Of interest is an Etruscan mirror, Divine_Mirror.html, that gives the entire account of Helen of Troy, the queen of Sparta who was abducted from her husband Menelaus (Agamemnon's brother), and taken off to Troy by Paris, the prince of Troy (also called Alexandros). In this mirror Diana is represented, with her deer, and her name is called MEAN. Wikipedia.org says of Lydia that both Herodotus and Homer refered to the Lydians as Meiones. While in the Divine_Mirror.html we indicated that name of MEAN appeared to be "Latin Maenaas-idis [f], a bacchante, a prophetess" it may in fact relate to Artemis as the patroness of Lydia, i.e., the Meiones.
Lydian script E
E1 BRUAS II EAS
E4 ORAU KANLU LAU [Translation: the boundaries? (L. ora-ae) of the channel (L. canalis-is) I praise; praise (L. laudo-are; laus, laudis)
E7 FAR TRA LUU USI TAKS [Translation: the grain (L. far, faris) you pull, take up (L. traho, trahere) ..burnt, dry (L. uro, urere, ussi, ustum, to burn, dry up) you bury, cover up? (L. tego, tegere) or alternatively, you silence (L. taceo-ere)]
E12 MANUS VITOU ULIS [Translation: the hand (L. manus-i) of life? (L. vita-ae) you smell (L. oleo-ere)]
E15 BAKI NIL KITRAI [Translation: to the Bacchants nothing (L. nil, nihil) of the Kitrai]
E18 _AUIE IN Lu 8AR [Translation: ...in (L. in) there (la) I change (L. vario)]
1) Scripts A, B, C Michael Everson Working Group Document, International Organization for Standarization, proposal to encode the Lycian and Lydian scripts.
2) Romolo Augusto Staccioli, "La Lingua degli Etruschi, Edizioni di Archeoloia," Roma, 1977 and "Il Mistero della Lingua Etrusca," Newton Compton, Roma, 1977. A copy of Mel Copeland's work, "Catalogue of Etruscan Words," 1981, was sent to a cardinal in the Vatican at the time of publication. The catalogue pointed out the errors in Staccioli's work. The cardinal wrote a letter back saying, "How dare you criticize my friend Staccioli's work!" From that day, because of the fanatic desire to protect the old expert's research, it was apparent then, and continues to this day, that any work on the Etruscan language would have difficulty getting the attention of Etruscan specialists. Making things worse, there have been so many charlatans that have claimed to decipher the Etruscan language the publishing world is reluctant to entertain any work on the language.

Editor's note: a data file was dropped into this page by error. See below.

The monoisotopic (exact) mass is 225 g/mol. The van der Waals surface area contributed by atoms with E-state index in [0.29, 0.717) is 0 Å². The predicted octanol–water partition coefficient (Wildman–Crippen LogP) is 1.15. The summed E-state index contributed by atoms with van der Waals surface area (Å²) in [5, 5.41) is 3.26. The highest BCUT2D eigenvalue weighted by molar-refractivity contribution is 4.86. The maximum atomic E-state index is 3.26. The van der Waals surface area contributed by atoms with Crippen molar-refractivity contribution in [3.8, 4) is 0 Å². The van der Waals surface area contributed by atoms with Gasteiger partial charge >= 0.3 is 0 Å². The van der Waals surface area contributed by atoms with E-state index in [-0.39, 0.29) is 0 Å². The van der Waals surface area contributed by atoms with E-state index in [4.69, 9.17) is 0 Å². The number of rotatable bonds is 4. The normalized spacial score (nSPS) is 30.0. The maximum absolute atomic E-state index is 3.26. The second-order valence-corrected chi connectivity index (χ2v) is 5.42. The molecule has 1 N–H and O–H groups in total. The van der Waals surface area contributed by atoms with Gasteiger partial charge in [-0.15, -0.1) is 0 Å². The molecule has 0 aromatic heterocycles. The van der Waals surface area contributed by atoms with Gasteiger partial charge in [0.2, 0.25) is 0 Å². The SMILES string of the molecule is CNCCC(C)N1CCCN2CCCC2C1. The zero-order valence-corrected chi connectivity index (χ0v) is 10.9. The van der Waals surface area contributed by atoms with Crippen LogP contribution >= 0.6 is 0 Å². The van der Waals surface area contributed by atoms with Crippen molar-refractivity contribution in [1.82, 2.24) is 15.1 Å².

3) Mythological accounts are based upon Edward Tripp's "The Meridian Handbook of Classical Mythology, NY, 1970.
(1) From "The City of Sardes Approaches in Graphic Recording," Crawford H. Greenewalt Jr., et al., Harvard University Art Museum, Cambridge, 2003
(2) Romulo Augusto Staccioli, "La Lingua degli Etruschi," Edizioni di Archeologia, Roma," 1970 and "Il Mistero della Lingua Etrusca," Newton Compton, Roma, 1977. Staccioli was not the first to introduce the "Glossary" that was developed through guesswork, without concern for the requirement that all words in the Etruscan language must reflect a grammar. I received an email from a man in Italy that kindly pointed out that Massimo Pallotino, "The Etruscans," first published by Ulrico Hoepli, Milan, 1942 (My copy, the Indian University Press, 1975) was the first to introduce the problem Glossary, which modern university experts have used to bamboozle the scholastic world into believing that Etruscan is not an Indo-European language. Yet the scholars represent that they have "translated" the language.